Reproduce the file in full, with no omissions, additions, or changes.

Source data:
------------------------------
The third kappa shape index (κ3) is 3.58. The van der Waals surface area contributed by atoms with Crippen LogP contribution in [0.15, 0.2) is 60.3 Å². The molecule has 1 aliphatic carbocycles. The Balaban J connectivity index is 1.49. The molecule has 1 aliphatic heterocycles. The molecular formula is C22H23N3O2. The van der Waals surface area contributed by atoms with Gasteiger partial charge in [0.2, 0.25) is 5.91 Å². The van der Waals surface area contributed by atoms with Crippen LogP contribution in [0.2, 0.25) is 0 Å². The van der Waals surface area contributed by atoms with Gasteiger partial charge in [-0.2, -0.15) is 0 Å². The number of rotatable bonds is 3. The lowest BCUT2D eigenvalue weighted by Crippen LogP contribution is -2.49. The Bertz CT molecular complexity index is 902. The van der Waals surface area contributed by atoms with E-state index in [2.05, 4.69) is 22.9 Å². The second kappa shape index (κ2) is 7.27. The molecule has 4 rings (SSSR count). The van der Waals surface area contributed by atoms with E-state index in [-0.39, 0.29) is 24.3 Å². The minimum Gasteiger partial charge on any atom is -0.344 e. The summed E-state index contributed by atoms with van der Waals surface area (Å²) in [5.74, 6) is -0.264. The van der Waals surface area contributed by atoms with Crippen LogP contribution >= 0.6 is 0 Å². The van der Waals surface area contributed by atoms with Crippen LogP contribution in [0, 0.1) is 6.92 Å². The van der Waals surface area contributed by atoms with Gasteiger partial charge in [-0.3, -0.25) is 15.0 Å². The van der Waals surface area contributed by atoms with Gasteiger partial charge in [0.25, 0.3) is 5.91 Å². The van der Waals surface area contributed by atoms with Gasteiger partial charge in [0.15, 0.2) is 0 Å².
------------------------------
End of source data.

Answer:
The third kappa shape index (κ3) is 3.58. The van der Waals surface area contributed by atoms with Crippen LogP contribution in [0.15, 0.2) is 60.3 Å². The molecule has 1 aliphatic carbocycles. The Balaban J connectivity index is 1.49. The molecule has 1 aliphatic heterocycles. The molecular formula is C22H23N3O2. The van der Waals surface area contributed by atoms with Gasteiger partial charge in [0.2, 0.25) is 5.91 Å². The van der Waals surface area contributed by atoms with Crippen LogP contribution in [0.2, 0.25) is 0 Å². The van der Waals surface area contributed by atoms with Gasteiger partial charge in [-0.2, -0.15) is 0 Å². The number of rotatable bonds is 3. The lowest BCUT2D eigenvalue weighted by Crippen LogP contribution is -2.49. The Bertz CT molecular complexity index is 902. The van der Waals surface area contributed by atoms with E-state index in [2.05, 4.69) is 22.9 Å². The second kappa shape index (κ2) is 7.27. The molecule has 4 rings (SSSR count). The van der Waals surface area contributed by atoms with E-state index in [-0.39, 0.29) is 24.3 Å². The minimum Gasteiger partial charge on any atom is -0.344 e. The summed E-state index contributed by atoms with van der Waals surface area (Å²) in [5.74, 6) is -0.264. The van der Waals surface area contributed by atoms with Crippen LogP contribution >= 0.6 is 0 Å². The van der Waals surface area contributed by atoms with Crippen LogP contribution in [0, 0.1) is 6.92 Å². The van der Waals surface area contributed by atoms with Gasteiger partial charge in [-0.3, -0.25) is 15.0 Å². The van der Waals surface area contributed by atoms with Gasteiger partial charge in [0.25, 0.3) is 5.91 Å². The van der Waals surface area contributed by atoms with Gasteiger partial charge in [0.15, 0.2) is 0 Å².